Graphene is regularly touted as a "super material" in electronics manufacturing—one able to do everything that silicon does, except better. But that isn't good enough for one team at Berkeley Labs. They've combined graphene with two other cutting-edge materials to create the world's first 2D field effects transistor. Your gadgets are about to get much, much faster.
A field effect transistor is a unipolar transistor and ubiquitous among modern personal electronic devices. It leverages an electrical field to control how charge carriers (electrons and holes) operate. This is opposed to conventional transistors that rely on tiny metal conduits laid down in the silicon wafer. An FET has three primary components: the source (where the electrons are coming from), a drain (where the electrons are going) and a gate (which acts like an on-off switch for the transistor, its position depending on the voltage applied). The problem with current generation of FETs is that flaws in the crystalline structures of these three components cause interference in the movement of electrons, which increases as voltages climb.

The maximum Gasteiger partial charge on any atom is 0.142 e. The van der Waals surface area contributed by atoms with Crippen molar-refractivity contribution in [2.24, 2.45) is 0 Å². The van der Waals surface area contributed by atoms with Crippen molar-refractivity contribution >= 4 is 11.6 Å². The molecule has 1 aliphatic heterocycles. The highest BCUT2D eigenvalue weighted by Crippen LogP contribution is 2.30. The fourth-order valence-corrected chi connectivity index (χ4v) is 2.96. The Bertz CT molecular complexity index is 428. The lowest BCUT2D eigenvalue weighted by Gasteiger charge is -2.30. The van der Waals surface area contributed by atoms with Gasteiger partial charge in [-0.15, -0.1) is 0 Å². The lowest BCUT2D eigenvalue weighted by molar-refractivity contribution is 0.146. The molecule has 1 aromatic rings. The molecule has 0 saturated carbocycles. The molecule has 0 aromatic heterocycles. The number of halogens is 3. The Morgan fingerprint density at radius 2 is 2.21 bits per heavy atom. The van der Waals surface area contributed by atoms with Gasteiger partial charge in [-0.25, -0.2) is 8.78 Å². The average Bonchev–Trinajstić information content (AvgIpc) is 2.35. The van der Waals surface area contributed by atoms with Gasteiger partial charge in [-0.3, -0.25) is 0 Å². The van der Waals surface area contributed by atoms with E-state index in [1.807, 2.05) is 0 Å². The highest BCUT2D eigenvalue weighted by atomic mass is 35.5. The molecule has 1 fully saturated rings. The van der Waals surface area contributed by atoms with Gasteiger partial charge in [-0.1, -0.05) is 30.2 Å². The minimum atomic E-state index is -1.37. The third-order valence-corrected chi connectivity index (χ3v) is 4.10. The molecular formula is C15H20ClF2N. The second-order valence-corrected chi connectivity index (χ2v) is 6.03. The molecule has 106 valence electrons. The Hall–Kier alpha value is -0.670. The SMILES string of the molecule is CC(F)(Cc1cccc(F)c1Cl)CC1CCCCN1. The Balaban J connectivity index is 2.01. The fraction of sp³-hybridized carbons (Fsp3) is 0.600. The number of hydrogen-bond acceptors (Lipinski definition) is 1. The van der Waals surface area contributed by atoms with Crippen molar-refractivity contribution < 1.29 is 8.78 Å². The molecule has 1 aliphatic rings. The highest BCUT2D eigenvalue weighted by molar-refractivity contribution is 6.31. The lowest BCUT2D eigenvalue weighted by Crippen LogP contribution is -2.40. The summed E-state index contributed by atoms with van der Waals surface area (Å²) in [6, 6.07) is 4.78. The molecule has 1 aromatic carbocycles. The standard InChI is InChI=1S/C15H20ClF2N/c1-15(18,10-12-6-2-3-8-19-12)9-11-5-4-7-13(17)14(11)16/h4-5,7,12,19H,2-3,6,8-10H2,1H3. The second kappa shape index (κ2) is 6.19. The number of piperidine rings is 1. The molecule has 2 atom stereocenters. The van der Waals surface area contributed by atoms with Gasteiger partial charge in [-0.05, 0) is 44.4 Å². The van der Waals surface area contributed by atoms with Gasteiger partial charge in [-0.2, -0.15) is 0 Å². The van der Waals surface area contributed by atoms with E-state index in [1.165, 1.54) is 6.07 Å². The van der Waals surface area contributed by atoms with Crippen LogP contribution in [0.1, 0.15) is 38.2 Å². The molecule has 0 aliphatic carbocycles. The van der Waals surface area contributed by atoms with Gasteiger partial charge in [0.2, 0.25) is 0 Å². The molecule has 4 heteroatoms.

The Berkeley Lab's new device is only six atomic layers thick—hence the 2D nomenclature—and leverages graphene as the gate, source, and drain; as well as hexagonal boron nitride (h-BN) as an insulator and molybdenite (molybdenum disulfide) as the channel. Each single-atom-thick layer was first mechanically exfoliated (shaved off a larger block of material) then laid carefully on a flexible silicon wafer. Van der Waal forces hold the six layers together rather than, say, chemical covalent bonds. Since each layer is individually generated and then placed on the substructure, researchers are able to minimize structural flaws at the molecular level.
"In constructing our 2D FETs so that each component is made from layered materials with van der Waals interfaces, we provide a unique device structure in which the thickness of each component is well-defined without any surface roughness, not even at the atomic level," Ali Javey, the project's lead researcher said in a press statement. "The results demonstrate the promise of using an all-layered material system for future electronic applications."
The 2D FET has already shown promise as a superfast transistor given it's ability to rapidly cycle its gate (switch on and off) and unchanging electron mobility (how well electrons move from the source to the drain) at high voltages. This could lead to a new generation of ludicrously-fast CMOS chips that could boost the processing speed of mobile electronics by orders of magnitude. Of course, the technology will have to make the jump from lab to fab first. [Berkeley Lab via Extreme Tech - Wiki]